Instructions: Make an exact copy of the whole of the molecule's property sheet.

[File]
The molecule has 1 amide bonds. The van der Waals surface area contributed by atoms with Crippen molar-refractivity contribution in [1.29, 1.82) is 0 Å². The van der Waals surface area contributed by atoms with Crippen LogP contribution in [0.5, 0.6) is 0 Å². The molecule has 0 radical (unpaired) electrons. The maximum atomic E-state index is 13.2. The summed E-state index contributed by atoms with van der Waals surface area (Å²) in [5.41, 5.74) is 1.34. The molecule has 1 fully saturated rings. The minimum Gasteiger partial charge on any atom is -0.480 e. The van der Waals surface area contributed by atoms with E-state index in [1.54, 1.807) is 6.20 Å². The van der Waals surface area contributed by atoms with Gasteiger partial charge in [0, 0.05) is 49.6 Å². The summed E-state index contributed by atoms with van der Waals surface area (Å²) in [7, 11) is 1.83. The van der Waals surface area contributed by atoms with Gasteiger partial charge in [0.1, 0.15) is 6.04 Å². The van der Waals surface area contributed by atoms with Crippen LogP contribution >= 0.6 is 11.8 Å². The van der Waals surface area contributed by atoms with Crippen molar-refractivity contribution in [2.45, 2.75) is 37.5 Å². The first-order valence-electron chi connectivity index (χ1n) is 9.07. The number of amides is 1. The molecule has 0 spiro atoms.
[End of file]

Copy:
The molecule has 1 amide bonds. The van der Waals surface area contributed by atoms with Crippen molar-refractivity contribution in [1.29, 1.82) is 0 Å². The van der Waals surface area contributed by atoms with Crippen LogP contribution in [0.5, 0.6) is 0 Å². The molecule has 0 radical (unpaired) electrons. The maximum atomic E-state index is 13.2. The summed E-state index contributed by atoms with van der Waals surface area (Å²) in [5.41, 5.74) is 1.34. The molecule has 1 fully saturated rings. The minimum Gasteiger partial charge on any atom is -0.480 e. The van der Waals surface area contributed by atoms with E-state index in [1.54, 1.807) is 6.20 Å². The van der Waals surface area contributed by atoms with Gasteiger partial charge in [0, 0.05) is 49.6 Å². The summed E-state index contributed by atoms with van der Waals surface area (Å²) in [7, 11) is 1.83. The van der Waals surface area contributed by atoms with Gasteiger partial charge in [0.1, 0.15) is 6.04 Å². The van der Waals surface area contributed by atoms with Crippen LogP contribution >= 0.6 is 11.8 Å². The van der Waals surface area contributed by atoms with Crippen molar-refractivity contribution in [2.45, 2.75) is 37.5 Å². The first-order valence-electron chi connectivity index (χ1n) is 9.07. The number of amides is 1. The molecule has 0 spiro atoms.